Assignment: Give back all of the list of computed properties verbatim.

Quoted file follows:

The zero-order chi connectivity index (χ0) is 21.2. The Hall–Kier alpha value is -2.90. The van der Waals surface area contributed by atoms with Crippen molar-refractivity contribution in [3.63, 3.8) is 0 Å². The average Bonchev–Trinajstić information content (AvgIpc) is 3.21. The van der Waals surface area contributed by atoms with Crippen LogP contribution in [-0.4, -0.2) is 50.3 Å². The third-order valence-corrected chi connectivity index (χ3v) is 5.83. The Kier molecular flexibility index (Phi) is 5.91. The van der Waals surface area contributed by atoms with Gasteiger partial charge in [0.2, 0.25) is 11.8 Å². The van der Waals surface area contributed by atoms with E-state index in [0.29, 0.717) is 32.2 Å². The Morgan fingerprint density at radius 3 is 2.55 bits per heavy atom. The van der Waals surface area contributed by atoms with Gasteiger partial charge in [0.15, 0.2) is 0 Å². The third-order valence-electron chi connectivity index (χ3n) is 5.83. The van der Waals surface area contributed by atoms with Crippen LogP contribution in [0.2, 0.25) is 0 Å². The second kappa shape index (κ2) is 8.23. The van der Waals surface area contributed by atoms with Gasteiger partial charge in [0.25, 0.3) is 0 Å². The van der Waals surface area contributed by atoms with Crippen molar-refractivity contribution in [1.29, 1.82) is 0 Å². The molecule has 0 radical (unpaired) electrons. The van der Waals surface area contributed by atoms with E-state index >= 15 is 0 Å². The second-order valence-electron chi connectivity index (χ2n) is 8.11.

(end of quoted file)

The zero-order chi connectivity index (χ0) is 21.2. The Hall–Kier alpha value is -2.90. The van der Waals surface area contributed by atoms with Crippen molar-refractivity contribution in [3.63, 3.8) is 0 Å². The average Bonchev–Trinajstić information content (AvgIpc) is 3.21. The van der Waals surface area contributed by atoms with Crippen LogP contribution in [-0.4, -0.2) is 50.3 Å². The third-order valence-corrected chi connectivity index (χ3v) is 5.83. The Kier molecular flexibility index (Phi) is 5.91. The van der Waals surface area contributed by atoms with Gasteiger partial charge in [0.2, 0.25) is 11.8 Å². The van der Waals surface area contributed by atoms with E-state index in [0.29, 0.717) is 32.2 Å². The Morgan fingerprint density at radius 3 is 2.55 bits per heavy atom. The van der Waals surface area contributed by atoms with Gasteiger partial charge in [0.15, 0.2) is 0 Å². The third-order valence-electron chi connectivity index (χ3n) is 5.83. The van der Waals surface area contributed by atoms with Crippen LogP contribution in [0.2, 0.25) is 0 Å². The second kappa shape index (κ2) is 8.23. The van der Waals surface area contributed by atoms with Gasteiger partial charge in [0.25, 0.3) is 0 Å². The van der Waals surface area contributed by atoms with Crippen molar-refractivity contribution in [1.29, 1.82) is 0 Å². The molecule has 0 radical (unpaired) electrons. The van der Waals surface area contributed by atoms with E-state index >= 15 is 0 Å². The second-order valence-electron chi connectivity index (χ2n) is 8.11.